you make the gateways of the morning and the evening shout for joy.
You visit the earth and water it,
you greatly enrich it;
the river of God is full of water;
you provide the people with grain,
for so you have prepared it.

You water its furrows abundantly,
settling its ridges,
softening it with showers,
and blessing its growth.

You crown the year with your bounty;
your wagon tracks overflow with richness.
The pastures of the wilderness overflow,
the hills gird themselves with joy,

the meadows clothe themselves with flocks,
the valleys deck themselves with grain,
they shout and sing together for joy. 

Creation and nature are not ‘neutral’ in their relationship to us, for they do proclaim the glory of God.  They draw us to God, which is what God created them to do.  They all do God’s will naturally, and invite us to do the same.  Creation is not indifferent to our knowing God but rather tells us of God’s glory so that we will embrace our Creator.  Creation draws us to our Creator – a strange reversal of roles in the world of the Fall, for we were created by God to be the mediator bringing all creation to the Creator.

For the creation waits with eager longing for the revealing of the sons of God; for the creation was subjected to futility, not of its own will but by the will of him who subjected it in hope; because the creation itself will be set free from its bondage to decay and obtain the glorious liberty of the children of God. We know that the whole creation has been groaning in travail together until now; and not only the creation, but we ourselves, who have the first fruits of the Spirit, groan inwardly as we wait for adoption as sons, the redemption of our bodies.  (Romans 8:19-23)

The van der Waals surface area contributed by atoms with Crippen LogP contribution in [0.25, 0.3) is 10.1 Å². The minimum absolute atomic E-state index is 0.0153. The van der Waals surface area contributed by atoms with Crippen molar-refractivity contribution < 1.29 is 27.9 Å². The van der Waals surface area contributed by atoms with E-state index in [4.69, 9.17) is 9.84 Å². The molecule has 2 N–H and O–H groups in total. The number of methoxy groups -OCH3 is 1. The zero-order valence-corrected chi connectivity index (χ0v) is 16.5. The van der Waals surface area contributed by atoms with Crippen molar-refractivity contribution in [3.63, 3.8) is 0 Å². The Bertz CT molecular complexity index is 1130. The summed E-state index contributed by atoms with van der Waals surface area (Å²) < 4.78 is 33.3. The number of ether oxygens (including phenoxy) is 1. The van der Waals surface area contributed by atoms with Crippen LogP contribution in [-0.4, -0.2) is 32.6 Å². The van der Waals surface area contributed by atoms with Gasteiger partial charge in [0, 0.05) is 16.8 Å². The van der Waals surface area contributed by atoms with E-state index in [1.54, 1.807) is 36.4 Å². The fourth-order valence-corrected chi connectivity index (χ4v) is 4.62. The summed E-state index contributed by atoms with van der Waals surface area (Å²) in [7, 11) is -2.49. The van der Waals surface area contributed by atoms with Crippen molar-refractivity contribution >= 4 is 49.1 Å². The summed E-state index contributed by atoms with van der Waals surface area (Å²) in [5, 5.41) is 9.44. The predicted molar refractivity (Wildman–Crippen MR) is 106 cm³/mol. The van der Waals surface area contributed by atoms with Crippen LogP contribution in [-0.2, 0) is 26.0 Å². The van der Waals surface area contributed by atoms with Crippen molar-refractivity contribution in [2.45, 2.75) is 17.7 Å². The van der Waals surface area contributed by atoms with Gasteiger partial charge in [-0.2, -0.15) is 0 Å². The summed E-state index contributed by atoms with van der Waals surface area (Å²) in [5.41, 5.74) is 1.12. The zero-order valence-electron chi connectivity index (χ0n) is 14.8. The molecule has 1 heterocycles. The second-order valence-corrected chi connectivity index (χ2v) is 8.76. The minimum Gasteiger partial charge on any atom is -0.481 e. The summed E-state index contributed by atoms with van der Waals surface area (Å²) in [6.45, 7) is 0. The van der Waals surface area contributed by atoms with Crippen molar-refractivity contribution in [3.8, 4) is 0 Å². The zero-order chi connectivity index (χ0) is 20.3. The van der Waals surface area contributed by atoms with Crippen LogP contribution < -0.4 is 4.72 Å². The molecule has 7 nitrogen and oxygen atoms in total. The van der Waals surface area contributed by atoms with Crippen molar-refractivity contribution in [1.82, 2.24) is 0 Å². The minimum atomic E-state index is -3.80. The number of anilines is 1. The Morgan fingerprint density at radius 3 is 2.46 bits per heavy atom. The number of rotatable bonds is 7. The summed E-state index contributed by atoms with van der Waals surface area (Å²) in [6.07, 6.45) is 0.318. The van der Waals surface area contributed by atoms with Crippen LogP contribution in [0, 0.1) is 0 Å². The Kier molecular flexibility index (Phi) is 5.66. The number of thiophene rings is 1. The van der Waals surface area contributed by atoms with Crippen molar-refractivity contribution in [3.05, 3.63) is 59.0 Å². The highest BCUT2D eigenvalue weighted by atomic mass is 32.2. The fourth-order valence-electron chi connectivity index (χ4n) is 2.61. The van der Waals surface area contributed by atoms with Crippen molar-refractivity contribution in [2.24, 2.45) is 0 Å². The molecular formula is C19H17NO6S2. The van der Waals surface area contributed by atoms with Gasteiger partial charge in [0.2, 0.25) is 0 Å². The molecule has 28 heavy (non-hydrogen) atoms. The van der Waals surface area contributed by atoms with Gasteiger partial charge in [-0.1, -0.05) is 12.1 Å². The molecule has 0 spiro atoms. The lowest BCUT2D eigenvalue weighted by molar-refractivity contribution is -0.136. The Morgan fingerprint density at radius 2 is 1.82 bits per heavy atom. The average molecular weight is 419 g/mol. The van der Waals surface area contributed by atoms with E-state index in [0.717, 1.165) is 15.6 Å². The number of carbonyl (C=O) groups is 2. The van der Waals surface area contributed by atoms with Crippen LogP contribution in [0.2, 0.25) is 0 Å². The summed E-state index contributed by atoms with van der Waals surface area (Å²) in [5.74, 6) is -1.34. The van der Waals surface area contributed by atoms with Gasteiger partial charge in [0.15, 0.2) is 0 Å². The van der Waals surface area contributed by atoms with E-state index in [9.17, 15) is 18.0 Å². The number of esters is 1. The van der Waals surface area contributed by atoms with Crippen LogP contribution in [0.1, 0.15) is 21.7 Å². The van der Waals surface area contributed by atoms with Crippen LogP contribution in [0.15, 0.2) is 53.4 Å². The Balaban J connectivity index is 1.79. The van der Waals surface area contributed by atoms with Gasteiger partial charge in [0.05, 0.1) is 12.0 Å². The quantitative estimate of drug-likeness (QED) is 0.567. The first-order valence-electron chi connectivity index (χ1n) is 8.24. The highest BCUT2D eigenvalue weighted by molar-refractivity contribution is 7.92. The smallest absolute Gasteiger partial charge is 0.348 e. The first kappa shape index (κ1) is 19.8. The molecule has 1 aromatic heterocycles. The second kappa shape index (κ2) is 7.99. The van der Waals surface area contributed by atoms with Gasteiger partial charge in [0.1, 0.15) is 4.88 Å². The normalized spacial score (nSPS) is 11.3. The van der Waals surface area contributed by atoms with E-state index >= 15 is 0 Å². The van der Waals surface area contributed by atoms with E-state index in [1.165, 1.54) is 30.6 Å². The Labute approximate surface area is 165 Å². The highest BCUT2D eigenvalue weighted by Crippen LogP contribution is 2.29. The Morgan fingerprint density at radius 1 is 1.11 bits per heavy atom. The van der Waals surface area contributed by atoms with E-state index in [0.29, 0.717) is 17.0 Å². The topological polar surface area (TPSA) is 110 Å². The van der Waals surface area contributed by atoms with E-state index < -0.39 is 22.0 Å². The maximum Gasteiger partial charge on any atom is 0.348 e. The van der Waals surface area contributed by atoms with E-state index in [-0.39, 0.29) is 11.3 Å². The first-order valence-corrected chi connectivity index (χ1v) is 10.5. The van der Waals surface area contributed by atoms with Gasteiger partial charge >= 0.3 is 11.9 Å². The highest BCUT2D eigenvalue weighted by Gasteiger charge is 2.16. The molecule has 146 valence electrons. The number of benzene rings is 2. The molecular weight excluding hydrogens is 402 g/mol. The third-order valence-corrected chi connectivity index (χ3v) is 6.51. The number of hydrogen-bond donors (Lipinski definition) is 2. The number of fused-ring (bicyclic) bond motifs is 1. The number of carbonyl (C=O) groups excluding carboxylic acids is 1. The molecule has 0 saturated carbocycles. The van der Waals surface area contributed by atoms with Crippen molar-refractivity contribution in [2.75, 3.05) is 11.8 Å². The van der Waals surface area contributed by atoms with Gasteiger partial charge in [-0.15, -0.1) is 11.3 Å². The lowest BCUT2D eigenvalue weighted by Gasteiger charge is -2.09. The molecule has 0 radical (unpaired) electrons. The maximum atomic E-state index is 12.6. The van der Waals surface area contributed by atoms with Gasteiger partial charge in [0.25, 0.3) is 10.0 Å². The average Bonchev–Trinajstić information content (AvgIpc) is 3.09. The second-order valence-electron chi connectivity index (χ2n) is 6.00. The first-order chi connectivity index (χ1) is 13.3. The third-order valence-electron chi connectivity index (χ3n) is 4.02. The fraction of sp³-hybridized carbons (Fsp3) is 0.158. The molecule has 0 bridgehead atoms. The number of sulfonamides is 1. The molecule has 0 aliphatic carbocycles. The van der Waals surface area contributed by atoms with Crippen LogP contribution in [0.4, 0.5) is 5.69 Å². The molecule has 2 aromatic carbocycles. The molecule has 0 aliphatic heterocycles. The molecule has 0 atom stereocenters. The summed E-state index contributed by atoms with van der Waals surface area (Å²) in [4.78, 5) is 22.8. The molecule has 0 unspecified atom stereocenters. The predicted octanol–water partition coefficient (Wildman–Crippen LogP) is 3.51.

For what can be known about God is plain to them, because God has shown it to them. Ever since the creation of the world his invisible nature, namely, his eternal power and deity, has been clearly perceived in the things that have been made.  (Romans 1:19-23)

We can find similar sentiments in the writings of the philosopher Lucretius who died about 50 years before the birth of Christ.

” . . . we are all born from the same celestial seed; all of us have the same father, from which the earth, the mother who feeds us, receives clear drops of rain, producing from them bright wheat and lush trees, and the human race, and the species of beasts, offering up the foods with which all bodies are nourished, to lead a sweet life and generate offspring . . .”  (De rerum natura, bk. II, lines 991–97)

More of my photos can be viewed at Cincinnati Zoo 2018-6.

Truth Relies on Us All

The Lord Jesus said: “‘He who has my commandments and keeps them, he it is who loves me; and he who loves me will be loved by my Father, and I will love him and manifest myself to him.’

Judas (not Iscariot) said to him, ‘Lord, how is it that you will manifest yourself to us, and not to the world?'”  (John 14:21-22)

St Gregory of Nyssa (d. ca 384AD) offers an answer to the Apostle Judas‘ question as to how it is that God’s manifestation may be seen only by some when “objectively” the event should be visible to everyone.

“…True doctrine conforms to the dispositions of those receiving the word, for although the word presents to all equally what is good and bad, the one who is favorably disposed to what is presented has his understanding enlightened, but the darkness of ignorance remains with the one who is obstinately disposed and does not permit his soul to behold the ray of truth….